Fifty Shades of Grey. Directed by Sam Taylor-Johnson. Having finally arrived at the realization that I will never bother to make time to read Fifty Shades of Grey or any other title in the supposedly-titillating trilogy of novels penned by E.L. James, I decided to watch the big-screen adaptation of the first Christian Grey-Anastasia Steele saga. Knowing nothing about the books other than that they are drowning in references to Anastasia’s “inner goddess” (which Taylor-Johnson’s films avoids – kudos to her for not including voiceover narration), I feel better able to judge Fifty Shades solely on its cinematic merits. And where do I even begin? James’s story seeks to shock, trading on the oohs and aahs of bad boy billionaire Christian’s (Jamie Dornan) obsessions with sadism and wanting to dominate clueless, virginal college student Anastasia (Dakota Johnson). The sexual manipulation is one thing, but what about the psychological torture that Anastasia undergoes as a result of Christian’s ridiculous needs? Mental cruelty isn’t particularly sexy, and neither is requiring is your prospective partner to fill out a lengthy contract stipulating consent to any and every possible sex act – hasn’t Christian ever heard of normal human communication? Of course it turns out that slick Mr. Grey has a secret childhood history of horrors, one of which is that his birth mother was, in his words, a “crack addict and a prostitute” (a line reading which Jamie Dornan, an actor so wooden you can practically see the branches and roots weighing him down, makes infinitely funnier than it ought to be); should we feel sorry for him now? Luckily Anastasia escapes Christian’s stocks-and-bondage lair at the movie’s end, but I presume she will return to her overlord since there are two sequels in the works. As long as those films have good soundtracks – Taylor-Johnson’s film features Annie Lennox’s cover of “I Put a Spell on You,” “Love Me Like You Do” by Ellie Goulding, Beyoncé’s slowed-down update of “Crazy in Love” and the Oscar-nominated “Earned It” by The Weeknd – I’ll probably see those too.

P.S. The funniest part of Fifty Shades of Grey: Christian Grey’s version of the post-coital cigarette is him playing the piano very sadly (it happens twice). When in doubt, get into the brood mood with some amateur Chopin.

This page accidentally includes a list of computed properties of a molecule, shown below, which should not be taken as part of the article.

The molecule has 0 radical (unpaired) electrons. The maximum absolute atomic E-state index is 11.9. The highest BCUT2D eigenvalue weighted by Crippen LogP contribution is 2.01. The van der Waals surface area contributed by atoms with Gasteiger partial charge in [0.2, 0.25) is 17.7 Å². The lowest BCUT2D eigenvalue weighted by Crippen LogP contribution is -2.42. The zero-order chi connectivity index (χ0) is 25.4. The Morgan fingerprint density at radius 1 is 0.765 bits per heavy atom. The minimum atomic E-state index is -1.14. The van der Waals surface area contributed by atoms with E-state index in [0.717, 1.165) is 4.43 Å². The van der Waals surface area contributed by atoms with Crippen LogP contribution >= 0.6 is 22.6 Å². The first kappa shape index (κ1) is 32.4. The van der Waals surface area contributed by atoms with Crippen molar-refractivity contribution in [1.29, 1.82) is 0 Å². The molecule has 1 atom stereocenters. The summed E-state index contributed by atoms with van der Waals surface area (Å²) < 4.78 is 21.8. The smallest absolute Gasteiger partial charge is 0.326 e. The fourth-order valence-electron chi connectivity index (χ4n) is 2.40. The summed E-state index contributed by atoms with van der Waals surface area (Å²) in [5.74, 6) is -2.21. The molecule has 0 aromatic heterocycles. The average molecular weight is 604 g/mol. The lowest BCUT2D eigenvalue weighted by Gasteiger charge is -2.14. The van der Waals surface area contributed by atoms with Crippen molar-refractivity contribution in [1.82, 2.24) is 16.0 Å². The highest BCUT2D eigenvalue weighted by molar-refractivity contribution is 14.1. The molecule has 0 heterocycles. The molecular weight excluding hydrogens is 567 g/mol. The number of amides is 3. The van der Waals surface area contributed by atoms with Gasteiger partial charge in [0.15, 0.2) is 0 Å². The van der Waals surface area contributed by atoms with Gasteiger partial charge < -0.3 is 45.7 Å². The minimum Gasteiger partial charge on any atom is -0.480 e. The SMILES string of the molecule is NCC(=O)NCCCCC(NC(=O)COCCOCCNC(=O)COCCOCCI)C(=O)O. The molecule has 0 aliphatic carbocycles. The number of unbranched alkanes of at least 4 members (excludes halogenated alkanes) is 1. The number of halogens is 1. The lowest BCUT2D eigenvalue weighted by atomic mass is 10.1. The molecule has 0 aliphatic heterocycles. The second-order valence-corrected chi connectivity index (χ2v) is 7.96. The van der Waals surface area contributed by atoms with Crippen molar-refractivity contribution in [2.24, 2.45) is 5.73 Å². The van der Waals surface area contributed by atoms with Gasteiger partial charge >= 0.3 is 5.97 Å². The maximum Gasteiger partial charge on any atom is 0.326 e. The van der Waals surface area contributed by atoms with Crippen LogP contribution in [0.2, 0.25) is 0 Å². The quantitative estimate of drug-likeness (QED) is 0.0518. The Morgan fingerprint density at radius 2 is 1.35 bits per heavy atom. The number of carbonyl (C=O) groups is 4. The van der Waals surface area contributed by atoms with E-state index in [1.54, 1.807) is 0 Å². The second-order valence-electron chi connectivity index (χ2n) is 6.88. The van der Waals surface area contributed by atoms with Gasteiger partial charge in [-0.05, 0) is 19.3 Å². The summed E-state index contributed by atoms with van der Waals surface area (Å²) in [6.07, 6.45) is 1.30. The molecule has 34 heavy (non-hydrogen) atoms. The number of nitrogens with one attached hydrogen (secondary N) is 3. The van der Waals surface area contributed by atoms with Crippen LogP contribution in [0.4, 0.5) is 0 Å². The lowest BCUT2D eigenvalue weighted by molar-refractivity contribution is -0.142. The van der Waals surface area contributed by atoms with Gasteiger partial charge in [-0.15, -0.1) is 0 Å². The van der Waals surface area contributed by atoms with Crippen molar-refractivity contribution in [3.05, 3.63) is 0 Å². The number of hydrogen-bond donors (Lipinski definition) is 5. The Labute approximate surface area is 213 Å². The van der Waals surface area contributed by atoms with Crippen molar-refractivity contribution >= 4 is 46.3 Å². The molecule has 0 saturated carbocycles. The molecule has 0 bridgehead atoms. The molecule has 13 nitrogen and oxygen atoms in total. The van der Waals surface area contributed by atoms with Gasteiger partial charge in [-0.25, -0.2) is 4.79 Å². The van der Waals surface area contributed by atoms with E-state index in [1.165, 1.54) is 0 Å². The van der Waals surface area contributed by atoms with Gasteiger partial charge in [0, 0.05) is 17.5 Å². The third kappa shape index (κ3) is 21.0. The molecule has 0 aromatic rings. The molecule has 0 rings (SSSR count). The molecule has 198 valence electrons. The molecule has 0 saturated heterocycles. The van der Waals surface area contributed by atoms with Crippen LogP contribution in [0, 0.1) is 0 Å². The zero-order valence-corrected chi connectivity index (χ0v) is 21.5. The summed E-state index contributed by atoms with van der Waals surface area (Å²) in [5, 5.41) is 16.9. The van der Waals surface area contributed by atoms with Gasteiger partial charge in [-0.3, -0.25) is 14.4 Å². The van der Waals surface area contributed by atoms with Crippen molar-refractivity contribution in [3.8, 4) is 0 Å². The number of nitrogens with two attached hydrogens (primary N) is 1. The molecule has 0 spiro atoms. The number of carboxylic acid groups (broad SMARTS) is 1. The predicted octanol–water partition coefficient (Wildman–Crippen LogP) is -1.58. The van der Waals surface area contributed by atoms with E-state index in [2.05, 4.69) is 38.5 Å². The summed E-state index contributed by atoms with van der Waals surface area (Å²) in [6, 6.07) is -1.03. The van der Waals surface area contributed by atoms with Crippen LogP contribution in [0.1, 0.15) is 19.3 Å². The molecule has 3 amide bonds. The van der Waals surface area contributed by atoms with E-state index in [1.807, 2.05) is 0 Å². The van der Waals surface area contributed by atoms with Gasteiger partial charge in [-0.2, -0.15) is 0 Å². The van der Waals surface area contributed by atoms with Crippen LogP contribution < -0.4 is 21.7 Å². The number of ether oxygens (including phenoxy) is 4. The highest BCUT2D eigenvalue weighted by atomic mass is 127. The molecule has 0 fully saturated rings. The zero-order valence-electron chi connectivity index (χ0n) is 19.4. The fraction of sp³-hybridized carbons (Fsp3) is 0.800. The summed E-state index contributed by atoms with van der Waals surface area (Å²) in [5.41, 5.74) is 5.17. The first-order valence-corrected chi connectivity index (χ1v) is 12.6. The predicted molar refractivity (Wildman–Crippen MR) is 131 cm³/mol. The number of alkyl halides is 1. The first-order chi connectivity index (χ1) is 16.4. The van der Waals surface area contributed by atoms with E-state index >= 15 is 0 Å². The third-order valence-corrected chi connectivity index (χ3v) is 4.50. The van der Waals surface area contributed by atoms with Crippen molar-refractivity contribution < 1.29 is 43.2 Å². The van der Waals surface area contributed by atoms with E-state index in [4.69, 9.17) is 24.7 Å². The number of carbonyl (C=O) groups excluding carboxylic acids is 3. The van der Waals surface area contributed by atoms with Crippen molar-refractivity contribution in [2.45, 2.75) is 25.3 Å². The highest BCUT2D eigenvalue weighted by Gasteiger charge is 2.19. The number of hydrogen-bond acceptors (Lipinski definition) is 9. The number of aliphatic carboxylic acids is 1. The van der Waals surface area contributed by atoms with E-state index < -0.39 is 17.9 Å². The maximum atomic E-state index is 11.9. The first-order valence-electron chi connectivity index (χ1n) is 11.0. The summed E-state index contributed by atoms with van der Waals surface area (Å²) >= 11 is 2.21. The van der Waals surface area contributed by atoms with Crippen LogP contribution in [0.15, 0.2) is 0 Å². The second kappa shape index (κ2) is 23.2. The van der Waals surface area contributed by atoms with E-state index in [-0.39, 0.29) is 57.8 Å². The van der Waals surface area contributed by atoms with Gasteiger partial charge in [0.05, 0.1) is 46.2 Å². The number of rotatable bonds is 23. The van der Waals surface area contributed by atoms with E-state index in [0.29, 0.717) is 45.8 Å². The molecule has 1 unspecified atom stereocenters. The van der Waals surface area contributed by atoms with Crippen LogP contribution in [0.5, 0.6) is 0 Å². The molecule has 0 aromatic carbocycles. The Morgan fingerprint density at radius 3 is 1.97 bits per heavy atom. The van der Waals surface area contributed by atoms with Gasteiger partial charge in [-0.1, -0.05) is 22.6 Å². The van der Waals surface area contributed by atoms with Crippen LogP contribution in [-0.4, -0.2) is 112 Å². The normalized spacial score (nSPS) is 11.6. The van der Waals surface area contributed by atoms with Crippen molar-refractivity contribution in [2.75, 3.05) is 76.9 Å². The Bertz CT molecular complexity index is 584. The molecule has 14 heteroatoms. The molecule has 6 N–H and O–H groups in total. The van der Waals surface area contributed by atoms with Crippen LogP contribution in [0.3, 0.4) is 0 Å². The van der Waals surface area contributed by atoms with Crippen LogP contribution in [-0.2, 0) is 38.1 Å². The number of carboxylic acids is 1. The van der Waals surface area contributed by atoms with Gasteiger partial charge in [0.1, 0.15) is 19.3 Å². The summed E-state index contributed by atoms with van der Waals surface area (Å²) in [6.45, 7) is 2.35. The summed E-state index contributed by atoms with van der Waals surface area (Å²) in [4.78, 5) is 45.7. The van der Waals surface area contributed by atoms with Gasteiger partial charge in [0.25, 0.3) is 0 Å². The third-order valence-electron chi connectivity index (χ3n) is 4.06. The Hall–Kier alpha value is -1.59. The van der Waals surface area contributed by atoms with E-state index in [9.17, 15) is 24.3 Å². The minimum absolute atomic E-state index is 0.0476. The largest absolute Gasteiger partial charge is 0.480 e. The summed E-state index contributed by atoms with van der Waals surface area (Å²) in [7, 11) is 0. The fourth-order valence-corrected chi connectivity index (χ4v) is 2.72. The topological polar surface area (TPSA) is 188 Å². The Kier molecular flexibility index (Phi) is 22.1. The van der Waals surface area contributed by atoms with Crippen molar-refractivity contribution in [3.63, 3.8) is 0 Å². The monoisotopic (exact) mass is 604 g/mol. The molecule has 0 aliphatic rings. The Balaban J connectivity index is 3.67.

Focus. Directed by Glenn Ficarra and John Requa. I’ll say this about Focus: the cinematography by Xavier Grobet is excellent. Not since Rainer Werner Fassbinder’s Lola (1981), which I saw in January, have I enjoyed such attention to detail in bright colors and lighting (Grobet’s purples and lime greens look especially vibrant). As for the film’s story, it’s nothing special; comedy meets romance meets heist thriller, telling the tale of longtime swindler Nicky (Will Smith), who meets young, sexy thief Jess (Margot Robbie) and agrees to teach her the tricks of his trade. After pulling off a huge gamble that cheats a weird, wealthy guy (BD Wong, practically twirling his Fu Manchu mustache) out of millions of dollars, Smith realizes his involvement with protégée Robbie has gotten too serious for his liking and he splits. Fast-forwarding three years, the story picks up in Buenos Aires, where Smith is preparing for a new con game. Running into Robbie, who has matured into a gorgeous femme fatale, Smith’s feelings for her threaten to ruin his operation (involving a cardboard-cutout bad guy played by Rodrigo Santoro) and put them both in harm’s way. If this narrative sounds familiar to you, it’s because there is nothing fresh or original in either the plotting of the story’s beats or the actors’ performances. The only two aspects that will really keep you watching are the aforementioned cinematography, which allows many scenes to glow in neon tones, and the soundtrack, which includes songs by the Rolling Stones, the Stooges (one of Iggy Pop’s all-time best, “Gimme Danger”), It’s a Beautiful Day, Barbara Lewis and Ray Conniff & the Singers.